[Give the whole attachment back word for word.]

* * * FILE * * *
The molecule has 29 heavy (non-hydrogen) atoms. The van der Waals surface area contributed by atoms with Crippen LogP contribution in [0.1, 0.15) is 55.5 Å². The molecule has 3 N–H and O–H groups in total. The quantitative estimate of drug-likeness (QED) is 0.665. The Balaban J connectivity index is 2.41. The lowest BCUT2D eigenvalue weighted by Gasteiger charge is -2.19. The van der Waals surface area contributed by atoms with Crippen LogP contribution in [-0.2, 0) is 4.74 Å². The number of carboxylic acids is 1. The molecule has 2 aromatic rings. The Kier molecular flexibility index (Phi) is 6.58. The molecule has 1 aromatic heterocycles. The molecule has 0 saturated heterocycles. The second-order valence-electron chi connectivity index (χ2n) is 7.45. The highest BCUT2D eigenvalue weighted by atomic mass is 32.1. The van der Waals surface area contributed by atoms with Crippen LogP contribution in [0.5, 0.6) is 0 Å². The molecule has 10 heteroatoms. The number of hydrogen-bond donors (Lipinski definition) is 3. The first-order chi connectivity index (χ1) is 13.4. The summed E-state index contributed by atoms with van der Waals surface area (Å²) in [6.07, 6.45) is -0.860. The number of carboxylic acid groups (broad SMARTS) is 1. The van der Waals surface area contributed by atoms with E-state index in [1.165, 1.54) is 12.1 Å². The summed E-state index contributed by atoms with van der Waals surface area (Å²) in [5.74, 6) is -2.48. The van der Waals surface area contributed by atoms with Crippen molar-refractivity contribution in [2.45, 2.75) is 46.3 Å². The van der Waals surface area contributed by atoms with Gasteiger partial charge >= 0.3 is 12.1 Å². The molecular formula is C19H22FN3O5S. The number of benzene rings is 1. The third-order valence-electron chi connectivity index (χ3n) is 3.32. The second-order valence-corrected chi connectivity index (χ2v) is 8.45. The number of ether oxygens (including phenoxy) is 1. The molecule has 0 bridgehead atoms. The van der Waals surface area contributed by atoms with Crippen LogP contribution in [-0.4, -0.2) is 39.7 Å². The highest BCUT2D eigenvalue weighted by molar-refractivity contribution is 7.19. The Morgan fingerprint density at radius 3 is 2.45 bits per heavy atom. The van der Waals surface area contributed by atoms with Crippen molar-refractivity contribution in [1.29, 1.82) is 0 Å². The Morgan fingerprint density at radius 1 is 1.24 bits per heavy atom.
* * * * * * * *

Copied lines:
The molecule has 29 heavy (non-hydrogen) atoms. The van der Waals surface area contributed by atoms with Crippen LogP contribution in [0.1, 0.15) is 55.5 Å². The molecule has 3 N–H and O–H groups in total. The quantitative estimate of drug-likeness (QED) is 0.665. The Balaban J connectivity index is 2.41. The lowest BCUT2D eigenvalue weighted by Gasteiger charge is -2.19. The van der Waals surface area contributed by atoms with Crippen LogP contribution in [-0.2, 0) is 4.74 Å². The number of carboxylic acids is 1. The molecule has 2 aromatic rings. The Kier molecular flexibility index (Phi) is 6.58. The molecule has 1 aromatic heterocycles. The molecule has 0 saturated heterocycles. The second-order valence-electron chi connectivity index (χ2n) is 7.45. The highest BCUT2D eigenvalue weighted by atomic mass is 32.1. The van der Waals surface area contributed by atoms with Crippen LogP contribution in [0.5, 0.6) is 0 Å². The molecule has 10 heteroatoms. The number of hydrogen-bond donors (Lipinski definition) is 3. The first-order chi connectivity index (χ1) is 13.4. The summed E-state index contributed by atoms with van der Waals surface area (Å²) in [6.07, 6.45) is -0.860. The number of carboxylic acid groups (broad SMARTS) is 1. The van der Waals surface area contributed by atoms with E-state index in [1.165, 1.54) is 12.1 Å². The summed E-state index contributed by atoms with van der Waals surface area (Å²) in [5.74, 6) is -2.48. The van der Waals surface area contributed by atoms with Crippen molar-refractivity contribution in [2.45, 2.75) is 46.3 Å². The van der Waals surface area contributed by atoms with Gasteiger partial charge >= 0.3 is 12.1 Å². The molecular formula is C19H22FN3O5S. The number of benzene rings is 1. The third-order valence-electron chi connectivity index (χ3n) is 3.32. The second-order valence-corrected chi connectivity index (χ2v) is 8.45. The number of ether oxygens (including phenoxy) is 1. The molecule has 0 bridgehead atoms. The van der Waals surface area contributed by atoms with Crippen LogP contribution in [-0.4, -0.2) is 39.7 Å². The highest BCUT2D eigenvalue weighted by molar-refractivity contribution is 7.19. The Morgan fingerprint density at radius 3 is 2.45 bits per heavy atom. The van der Waals surface area contributed by atoms with Crippen molar-refractivity contribution in [1.29, 1.82) is 0 Å². The Morgan fingerprint density at radius 1 is 1.24 bits per heavy atom.